An old lawyers’ adage holds that, when the letter of the law favors your client, you should stick to the law, but when it doesn’t, you should invoke the spirit of the law. That may be reasonable advice for trial lawyers, but it is not how the president of the United States should approach his constitutional duty to “take care that the laws be faithfully executed.”

The Constitution is clear: The president’s job is to make sure that the people who work for him follow and apply “the laws” — all of them — and do so “faithfully,” which means they must follow the laws as written, consistently with their guiding purpose and spirit.

President Barack Obama, however, finds himself embroiled in a pair of legal controversies, but instead of consistently demanding the faithful execution of the laws, he’s taking the position that the government has to follow only the letter of the law when it suits his partisan agenda.

In the latest challenge to the Affordable Care Act set to be decided by the U.S. Supreme Court, it is the text of the law that creates a problem for the president. The ACA requires most people who don’t have health insurance to buy insurance on an “exchange” or online marketplace. It permits each state to create its own exchange, but also provides that the federal government will create exchanges for the states that do not establish them.

The law plainly states, however, that subsidies are available to low-income persons who buy their health insurance “through an exchange created by the state.” The text says nothing about providing subsidies to people who buy insurance through the federal exchanges.

The text here is clear, but the administration says we should disregard the text and do what they see as consistent with the broader spirit of the law, because that would be, as they say, fair.

In the case of the president’s proposal to grant virtual amnesty to potentially millions of people now unlawfully present in the United States, Obama insists that the text of laws and regulations be followed to yield a result obviously in conflict with their overall design and purpose.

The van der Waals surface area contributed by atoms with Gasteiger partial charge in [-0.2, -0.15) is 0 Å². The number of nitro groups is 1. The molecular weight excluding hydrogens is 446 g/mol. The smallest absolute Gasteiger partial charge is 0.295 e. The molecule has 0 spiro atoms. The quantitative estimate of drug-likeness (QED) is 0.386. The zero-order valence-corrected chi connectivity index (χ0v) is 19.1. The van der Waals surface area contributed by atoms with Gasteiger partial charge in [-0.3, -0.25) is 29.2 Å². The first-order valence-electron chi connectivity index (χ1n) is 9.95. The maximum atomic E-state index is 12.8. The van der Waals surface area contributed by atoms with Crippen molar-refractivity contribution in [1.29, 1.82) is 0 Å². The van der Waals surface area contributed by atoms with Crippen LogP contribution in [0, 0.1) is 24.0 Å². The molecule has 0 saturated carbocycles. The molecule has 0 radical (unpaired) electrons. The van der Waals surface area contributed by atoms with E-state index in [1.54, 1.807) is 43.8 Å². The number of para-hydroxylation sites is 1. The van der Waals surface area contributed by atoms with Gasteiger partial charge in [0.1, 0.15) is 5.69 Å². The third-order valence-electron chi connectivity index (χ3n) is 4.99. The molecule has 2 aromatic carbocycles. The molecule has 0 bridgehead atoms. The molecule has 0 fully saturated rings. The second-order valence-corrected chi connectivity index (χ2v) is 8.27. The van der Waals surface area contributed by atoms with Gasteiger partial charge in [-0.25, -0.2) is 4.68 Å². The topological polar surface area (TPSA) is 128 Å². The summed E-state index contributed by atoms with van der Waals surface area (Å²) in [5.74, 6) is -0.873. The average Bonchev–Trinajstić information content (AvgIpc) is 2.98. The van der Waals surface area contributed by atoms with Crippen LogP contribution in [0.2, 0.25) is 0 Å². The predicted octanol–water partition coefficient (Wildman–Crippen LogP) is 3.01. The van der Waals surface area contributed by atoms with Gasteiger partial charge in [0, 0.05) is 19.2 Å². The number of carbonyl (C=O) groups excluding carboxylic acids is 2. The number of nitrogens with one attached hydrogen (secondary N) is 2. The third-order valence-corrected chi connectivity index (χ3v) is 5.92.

Long-standing federal regulations give the executive branch discretion with respect to the enforcement of immigration law. And that makes sense: We want the people who enforce immigration law to exercise some discretion, because people’s lives and circumstances are so varied that any set of strictly observed rules is bound to treat at least a few individuals unfairly.

Normally, we expect immigration officials to use their discretion in relatively few cases, so that the overall pattern of enforcement is both fair and consistent with the law.

President Obama, however, has insisted that the federal regulations that provide for “deferred action” on immigration law violators don’t actually specify that this power must be used sparingly. As a part of his re-election campaign, he used this regulatory power to license nearly 500,000 unlawful migrants to work in the United States. He did this, not to “faithfully execute” the laws passed by Congress, but because he wanted to see the law changed and Congress refused to change it.

In short, he found a loophole in the text of the law, and he drove a truck through it.

Unchastened by his party’s recent electoral defeats, Obama now threatens to drive a whole convoy of 18-wheelers through this same loophole.

Here’s the contraction: Obama wants to disregard the letter of the law on the Affordable Care Act, in order to accomplish what he sees as the spirit of the law, while invoking the letter of the law to justify his immigration policies, which he openly admits are inconsistent with the spirit of our current immigration laws.

In wanting to have it both ways, Obama is making a mockery of his constitutional duties and is brazenly subverting the rule of law.

One final note: In July, when I last wrote about the confusing reference to “state exchanges,” I assumed that the administration’s problem arose because the ACA was rushed hastily through Congress in the waning days of the Democrats’ filibuster-proof majority. This week, however, video came to light in which one of the architects of the law, Jonathan Gruber, is seen boasting shortly after the law’s passage about the deliberately “tortured way” in which the bill was written to obscure its unpopular features. This video, therefore, suggests instead that the problem arose because President Obama’s allies in Congress share his contempt for the rule of law and for the American people.

Joseph R. Reisert is associate professor of American constitutional law and chairman of the department of government at Colby College in Waterville.

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